NEW YORK -- A drop in industrial production and a profit warning from McDonald's Tuesday took a jab at investors' already shaky confidence in the economy, prompting them to again sell off stocks. The Dow Jones industrials fell more than 170 points.
"We saw some credible evidence that the economy is still sluggish in the production number, and we saw credible evidence that corporate earnings are going to remain weak with the McDonald's warning," said Arthur Hogan, chief market analyst at Jefferies & Co.
The market's biggest obstacles, earnings and the economy, "are still with us," Hogan said.
With its biggest drag being McDonald's, the Dow closed down 172.63, or 2.1 percent, at 8,207.55.
The market's broader gauges also fell. The Nasdaq composite index declined 15.94, or 1.3 percent, to 1,259.94. The Standard & Poor's 500 index fell 17.58, or 2 percent, to 873.52.
The last time all three indexes ended a session higher was a week ago, in part because investors have been wary of making commitments to the market based on fears of a war with Iraq.
Investors have also been bracing for third-quarter earnings warnings, which companies will be issuing for the remainder of this month, and have been equally discouraged by reports indicating that the economy remains soft.
Wall Street was pressured Tuesday by discouraging economic data from the Federal Reserve, which said industrial production fell by 0.3 percent in August. Analysts were forecasting an increase of 0.1 percent to 0.2 percent.
"This economic recovery keeps getting pushed out by these earnings warnings," said Barry Berman, head trader for Robert W. Baird & Co. "And, the letter (of agreement) from Iraq is still in the early stages. ... The longer-range concern is whether or not this is just fluff and that the war talk is just being postponed for a while."
Analysts said investors were uninspired by Iraq's agreeing to admit U.N. weapons inspectors without conditions, because of skepticism about the country's willingness to allow a real search for weapons of mass destruction.
"My feeling is the news on the Iraq thing was a little positive, but I don't think the Iraq scenario as a whole is positive until there is an end to it," said Stephen Carl, principal and head of equity trading at The Williams Capital Group.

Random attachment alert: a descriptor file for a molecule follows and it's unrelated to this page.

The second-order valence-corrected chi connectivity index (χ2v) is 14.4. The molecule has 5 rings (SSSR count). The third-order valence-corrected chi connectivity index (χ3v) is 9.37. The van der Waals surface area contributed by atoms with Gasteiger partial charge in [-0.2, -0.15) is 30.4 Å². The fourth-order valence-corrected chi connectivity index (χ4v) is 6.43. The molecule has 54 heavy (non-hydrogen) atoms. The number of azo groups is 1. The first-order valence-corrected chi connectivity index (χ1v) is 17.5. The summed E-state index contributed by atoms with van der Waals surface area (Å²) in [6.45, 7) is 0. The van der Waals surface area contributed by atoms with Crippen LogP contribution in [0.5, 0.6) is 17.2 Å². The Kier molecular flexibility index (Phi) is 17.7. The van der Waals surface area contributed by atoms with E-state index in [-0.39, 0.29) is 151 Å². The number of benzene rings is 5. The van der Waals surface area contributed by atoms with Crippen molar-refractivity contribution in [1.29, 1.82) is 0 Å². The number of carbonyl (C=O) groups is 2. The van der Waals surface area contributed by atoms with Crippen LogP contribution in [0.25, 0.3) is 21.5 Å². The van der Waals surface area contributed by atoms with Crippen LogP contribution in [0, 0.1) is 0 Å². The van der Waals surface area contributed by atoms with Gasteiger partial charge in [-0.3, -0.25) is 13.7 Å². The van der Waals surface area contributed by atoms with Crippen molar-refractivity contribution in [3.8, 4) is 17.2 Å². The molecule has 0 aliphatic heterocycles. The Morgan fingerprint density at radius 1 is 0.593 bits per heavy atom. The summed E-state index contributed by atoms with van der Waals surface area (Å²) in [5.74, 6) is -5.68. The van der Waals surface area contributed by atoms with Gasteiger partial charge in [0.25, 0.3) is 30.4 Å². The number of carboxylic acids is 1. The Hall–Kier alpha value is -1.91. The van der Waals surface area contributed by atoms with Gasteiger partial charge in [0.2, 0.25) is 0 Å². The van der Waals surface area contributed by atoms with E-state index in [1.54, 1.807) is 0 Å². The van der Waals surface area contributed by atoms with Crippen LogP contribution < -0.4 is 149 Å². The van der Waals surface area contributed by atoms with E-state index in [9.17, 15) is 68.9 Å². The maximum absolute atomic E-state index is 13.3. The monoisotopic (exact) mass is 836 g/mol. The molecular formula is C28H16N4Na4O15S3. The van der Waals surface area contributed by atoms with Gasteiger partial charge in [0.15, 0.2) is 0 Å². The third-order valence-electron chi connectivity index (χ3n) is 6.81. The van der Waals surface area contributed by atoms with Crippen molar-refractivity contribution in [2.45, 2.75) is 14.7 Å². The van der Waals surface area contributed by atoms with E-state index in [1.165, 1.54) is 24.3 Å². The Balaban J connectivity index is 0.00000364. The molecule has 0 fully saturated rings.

Companies that warned of weaker profits were among the losers. McDonald's slid $2.78 to $18.91, to a low not seen since October 1995, and Kroger dropped $2.25 to $15.76. Both companies cut their yearly growth estimates, and Kroger missed fiscal second-quarter earnings expectations.
Software maker Oracle fell 25 cents to $9.03 ahead of its fiscal second-quarter earnings. After the market closed, Oracle announced results that met expectations. Shares fell 48 cents in extended-hours trading.
Oil stocks also contributed to the market's slide, falling on prospects of a war with Iraq. Exxon Mobil declined $1.33 to $33.07.
But there were some winners, including electronics retailer Best Buy, which rose $1.37 to $25.46 on second-quarter earnings that were a penny a share higher than analysts were expecting.
Tuesday's session marked the one-year anniversary of the resumption of trading following the terror attacks. Tuesday's trading was preceded by a moment of silence and the singing of "God Bless America."
Declining issues outnumbered advancers slightly more than 5 to 2 on the New York Stock Exchange. Consolidated volume totaled 1.77 billion shares, ahead of Monday's 1.27 billion.
The Russell 2000 index, the barometer of smaller company stocks, fell 6.82, or 1.8 percent, to 379.31.
Overseas, Japan's Nikkei stock average finished Tuesday up 3.3 percent. But in Europe, France's CAC-40 fell 0.9 percent, Britain's FTSE 100 declined 0.5 percent and Germany's DAX index lost 0.9 percent.
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